Chris McGrath: Story of the flat season is more than capable of novel twists

Inside Track

You do hear a lot of nonsense about supposed flaws in the "narrative" of Flat racing – most of it traceable to the pompous mis- apprehensions of marketing men who might profitably be introduced to the idea of "branding" as understood by cattle. But this season is already proving a real page-turner.

The moment Sea The Stars passed the post in the 2,000 Guineas last Saturday he was made favourite for the Derby. There was never any danger of the plot growing stale with a series of intriguing new characters again being introduced with each new chapter. Epsom's new sponsors, Investec, already seem guaranteed a ripping yarn.

True, the different Epsom rehearsals could yet prompt cynics to reduce the storyline to the words of Claude Rains, as Captain Renault, in Casablanca: "Round up the usual suspects." Aidan O'Brien won two of the three trials staged at Chester this week, could take another at Lingfield this afternoon, and runs his most radiant Derby prospect, Fame And Glory, at Leopardstown tomorrow.

His stable's hegemony is easy to understand as the two stallions nowadays most eligible to sire a Derby winner, Galileo and Montjeu, both stand at Coolmore Stud, which is in the same ownership. O'Brien will again need the limbs of an octopus if he is to carry all the saddles he needs into the parade ring on Derby day.

But nobody should be deceived that the plot has become predictable. Those Chester winners started at 9-1 and 25-1 and every sensible punter acknowledges that O'Brien regards trials primarily as an exercise in sharpening a raw three-year-old, both physically and mentally.

And it is not as if everyone is rolling over meekly in his path – especially his compatriots. John Oxx, trainer of Sea The Stars, commands the warmest respect from O'Brien, while his own mentor, Jim Bolger, reiterated his enduring mastery when placed in both Classics at Newmarket last weekend.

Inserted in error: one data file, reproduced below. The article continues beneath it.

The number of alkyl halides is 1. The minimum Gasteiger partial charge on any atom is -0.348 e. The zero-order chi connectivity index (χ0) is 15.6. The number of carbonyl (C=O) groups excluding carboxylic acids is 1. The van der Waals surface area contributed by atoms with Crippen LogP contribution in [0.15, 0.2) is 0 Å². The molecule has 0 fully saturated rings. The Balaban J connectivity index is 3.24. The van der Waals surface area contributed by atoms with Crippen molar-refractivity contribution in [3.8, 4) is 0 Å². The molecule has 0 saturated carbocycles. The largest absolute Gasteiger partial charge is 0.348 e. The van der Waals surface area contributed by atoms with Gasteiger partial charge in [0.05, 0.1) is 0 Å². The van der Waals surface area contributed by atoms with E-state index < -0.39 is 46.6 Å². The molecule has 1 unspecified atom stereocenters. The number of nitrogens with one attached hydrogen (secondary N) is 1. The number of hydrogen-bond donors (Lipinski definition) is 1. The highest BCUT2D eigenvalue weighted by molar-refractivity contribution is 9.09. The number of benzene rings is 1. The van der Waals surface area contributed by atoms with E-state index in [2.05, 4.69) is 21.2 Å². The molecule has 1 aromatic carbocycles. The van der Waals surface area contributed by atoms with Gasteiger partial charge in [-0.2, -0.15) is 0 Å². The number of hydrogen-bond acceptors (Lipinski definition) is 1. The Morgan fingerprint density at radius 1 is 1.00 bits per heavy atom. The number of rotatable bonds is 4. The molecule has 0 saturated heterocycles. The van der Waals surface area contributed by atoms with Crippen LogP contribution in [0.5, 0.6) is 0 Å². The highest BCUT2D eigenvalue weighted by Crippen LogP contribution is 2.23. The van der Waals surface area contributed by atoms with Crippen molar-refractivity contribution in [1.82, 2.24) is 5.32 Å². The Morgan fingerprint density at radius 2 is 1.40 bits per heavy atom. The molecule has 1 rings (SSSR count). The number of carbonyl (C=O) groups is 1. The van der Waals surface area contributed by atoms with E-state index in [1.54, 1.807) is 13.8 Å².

That same feat, moreover, was matched by Brian Meehan, who risked ridicule with his confidence beforehand but was amply vindicated by his runners. We will learn whether his judgement has been equally assured over Crowded House, his own Derby colt, when he reappears in the Totesport Dante Stakes at York on Thursday.

Having said all that, there is no mistaking the central figure on the road to Epsom, or his conviction that these trials are sometimes only a means to an end. Indeed, tomorrow O'Brien leaves Fame And Glory to Johnny Murtagh's deputy, Seamus Heffernan, and instead sends his stable jockey to Paris to ride Westphalia in the Poule d'Essai des Poulains. Bolger lies in wait with Vocalised in that race. The colt won his third race of the spring only on Monday, and is adamant that the best is yet to come from this colt, who has got good ground for the first time. But the most interesting runner on the card is surely Fantasia, who contests the equivalent race for fillies after sitting out the 1,000 Guineas last Sunday. Her owner had the odds-on favourite at Newmarket, Rainbow View, but his strategy backfired when she failed to make the frame. Fantasia had produced a stunning performance on her reappearance and will surely be hard to beat.

With the future in mind, however, proceedings at Leopardstown will perhaps warrant greater attention. By tomorrow, of course, there should be a fresh name in the equation, as the trials staged at Lingfield today – as a test of stamina and agility, a pretty precise simulacrum of Epsom – can always produce a stronger candidate than the strict form might suggest.